Grant TypeDissertation Fieldwork Grant
Institutional AffiliationArizona, U. of
Grant numberGr. 9422
Approve DateApril 18, 2017
Project TitleMathwich, Nicole M., U. of Arizona, Tucson, AZ - To aid resesarch on 'Livestock in the PimerÃa Alta: Negotiations of Ecological Colonialism,' supervised by Dr. Mary Stiner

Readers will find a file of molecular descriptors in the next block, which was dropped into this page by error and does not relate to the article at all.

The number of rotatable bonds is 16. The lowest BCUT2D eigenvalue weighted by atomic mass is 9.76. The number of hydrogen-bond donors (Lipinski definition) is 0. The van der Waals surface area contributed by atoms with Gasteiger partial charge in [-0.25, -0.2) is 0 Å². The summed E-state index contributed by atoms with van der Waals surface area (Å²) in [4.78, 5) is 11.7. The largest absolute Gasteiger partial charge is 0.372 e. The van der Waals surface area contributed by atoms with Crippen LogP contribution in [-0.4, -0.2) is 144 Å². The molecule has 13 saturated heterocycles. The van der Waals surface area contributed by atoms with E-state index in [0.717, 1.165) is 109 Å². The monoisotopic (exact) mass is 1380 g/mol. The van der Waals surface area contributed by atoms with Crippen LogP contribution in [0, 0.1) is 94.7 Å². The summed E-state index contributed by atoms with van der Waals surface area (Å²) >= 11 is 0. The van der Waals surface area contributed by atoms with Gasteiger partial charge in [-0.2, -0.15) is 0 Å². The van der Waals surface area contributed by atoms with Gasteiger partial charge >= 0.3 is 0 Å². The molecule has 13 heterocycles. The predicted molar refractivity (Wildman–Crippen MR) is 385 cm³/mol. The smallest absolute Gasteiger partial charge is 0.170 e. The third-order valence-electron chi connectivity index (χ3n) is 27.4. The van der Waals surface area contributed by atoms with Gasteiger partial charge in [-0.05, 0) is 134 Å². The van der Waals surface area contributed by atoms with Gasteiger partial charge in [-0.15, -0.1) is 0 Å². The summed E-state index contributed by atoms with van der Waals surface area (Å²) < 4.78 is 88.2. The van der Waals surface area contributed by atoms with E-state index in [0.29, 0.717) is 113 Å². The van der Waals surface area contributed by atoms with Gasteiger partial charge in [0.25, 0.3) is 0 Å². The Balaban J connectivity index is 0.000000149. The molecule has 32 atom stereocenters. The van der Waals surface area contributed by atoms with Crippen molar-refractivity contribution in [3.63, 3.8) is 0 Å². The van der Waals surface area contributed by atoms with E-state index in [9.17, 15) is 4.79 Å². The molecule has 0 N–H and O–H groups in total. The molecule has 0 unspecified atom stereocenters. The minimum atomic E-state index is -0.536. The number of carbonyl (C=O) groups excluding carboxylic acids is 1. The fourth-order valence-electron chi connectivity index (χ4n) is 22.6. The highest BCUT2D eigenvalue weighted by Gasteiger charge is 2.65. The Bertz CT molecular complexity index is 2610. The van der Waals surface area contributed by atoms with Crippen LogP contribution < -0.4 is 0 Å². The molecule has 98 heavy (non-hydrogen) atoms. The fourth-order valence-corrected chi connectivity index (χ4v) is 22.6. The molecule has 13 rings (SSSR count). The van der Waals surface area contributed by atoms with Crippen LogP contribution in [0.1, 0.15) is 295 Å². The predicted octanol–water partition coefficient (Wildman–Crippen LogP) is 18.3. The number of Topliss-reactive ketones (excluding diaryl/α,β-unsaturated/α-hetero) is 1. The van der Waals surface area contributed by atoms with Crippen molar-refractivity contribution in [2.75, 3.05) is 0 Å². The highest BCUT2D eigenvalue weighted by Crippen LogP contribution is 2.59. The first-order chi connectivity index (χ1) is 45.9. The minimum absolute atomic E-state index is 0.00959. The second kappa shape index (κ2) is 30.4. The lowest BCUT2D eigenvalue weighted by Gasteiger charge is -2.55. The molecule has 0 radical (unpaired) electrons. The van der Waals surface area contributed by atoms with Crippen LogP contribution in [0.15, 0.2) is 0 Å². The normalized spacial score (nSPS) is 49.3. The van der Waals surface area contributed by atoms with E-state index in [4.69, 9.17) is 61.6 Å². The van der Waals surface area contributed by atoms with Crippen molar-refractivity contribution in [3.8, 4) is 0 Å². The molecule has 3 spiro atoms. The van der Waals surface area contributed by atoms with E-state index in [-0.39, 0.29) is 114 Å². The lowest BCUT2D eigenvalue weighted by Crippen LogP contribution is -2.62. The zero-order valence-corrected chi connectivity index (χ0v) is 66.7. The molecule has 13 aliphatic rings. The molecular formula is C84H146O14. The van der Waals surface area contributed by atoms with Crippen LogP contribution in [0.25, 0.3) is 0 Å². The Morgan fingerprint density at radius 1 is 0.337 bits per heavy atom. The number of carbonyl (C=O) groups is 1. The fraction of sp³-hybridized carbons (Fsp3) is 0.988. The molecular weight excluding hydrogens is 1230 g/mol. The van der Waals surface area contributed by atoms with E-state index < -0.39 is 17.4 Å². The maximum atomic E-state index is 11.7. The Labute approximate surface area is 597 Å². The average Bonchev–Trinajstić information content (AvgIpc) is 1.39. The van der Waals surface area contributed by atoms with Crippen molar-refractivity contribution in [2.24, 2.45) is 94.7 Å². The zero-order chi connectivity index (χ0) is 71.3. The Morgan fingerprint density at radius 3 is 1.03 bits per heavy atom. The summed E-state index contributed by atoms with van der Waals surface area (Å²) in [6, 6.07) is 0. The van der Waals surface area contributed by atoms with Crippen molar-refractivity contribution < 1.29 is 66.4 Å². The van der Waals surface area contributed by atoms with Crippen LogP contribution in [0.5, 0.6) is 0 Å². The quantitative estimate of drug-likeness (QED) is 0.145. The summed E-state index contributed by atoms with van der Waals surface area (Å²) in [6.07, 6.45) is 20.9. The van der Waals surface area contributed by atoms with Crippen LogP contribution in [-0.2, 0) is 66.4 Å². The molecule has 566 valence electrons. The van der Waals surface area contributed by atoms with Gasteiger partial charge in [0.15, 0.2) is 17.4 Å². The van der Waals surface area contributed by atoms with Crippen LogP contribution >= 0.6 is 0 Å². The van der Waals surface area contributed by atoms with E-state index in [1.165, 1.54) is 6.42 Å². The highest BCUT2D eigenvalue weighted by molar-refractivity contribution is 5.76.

NICOLE M. MATHWICH then a graduate student at University of Arizona, Tucson, Arizona, received a grant in April 2017 to aid research on ‘Livestock in the Pimer’a Alta: Negotiations of Ecological Colonialism,’ supervised by Dr. Mary Stiner. This project examines the effects of introduced colonial livestock on indigenous resources at five Spanish colonial settlements in the Pimer’a Alta (AD1690’1820) in the Santa Cruz River Valley in southern Arizona. Unlike other regions of Spanish America, research into regional ecological impacts of colonialism has been slow in the Pimer’a Alta and has focused on the colonial settlements rather than surrounding landscape. Isotopic samples spanning the length of the Santa Cruz River Valley were collected from archaeological cattle and caprine specimens from the sites of Tumac’cori, Guevavi, Tubac, Tucson, and Agust’n. The results of the isotopic analysis of bone collagen and tooth carbonate have generated: 1) new insights into native and colonist reliance on semidesert grassland resources and stored water for livestock, about whose management relatively little is known from either archaeological or written sources; 2) a more nuanced understanding in how different species’ consumption patterns impacted water and range resources 3) a regional pattern in livestock management consistent across both fort and mission sites, suggesting the management practice was a local ecological adaptation to the Sonoran Desert. This project offered learning opportunities to local archaeology students to learn how to drill tooth enamel samples and results were presented at public outreach events hosted by the Arizona Archaeological and Historical Society.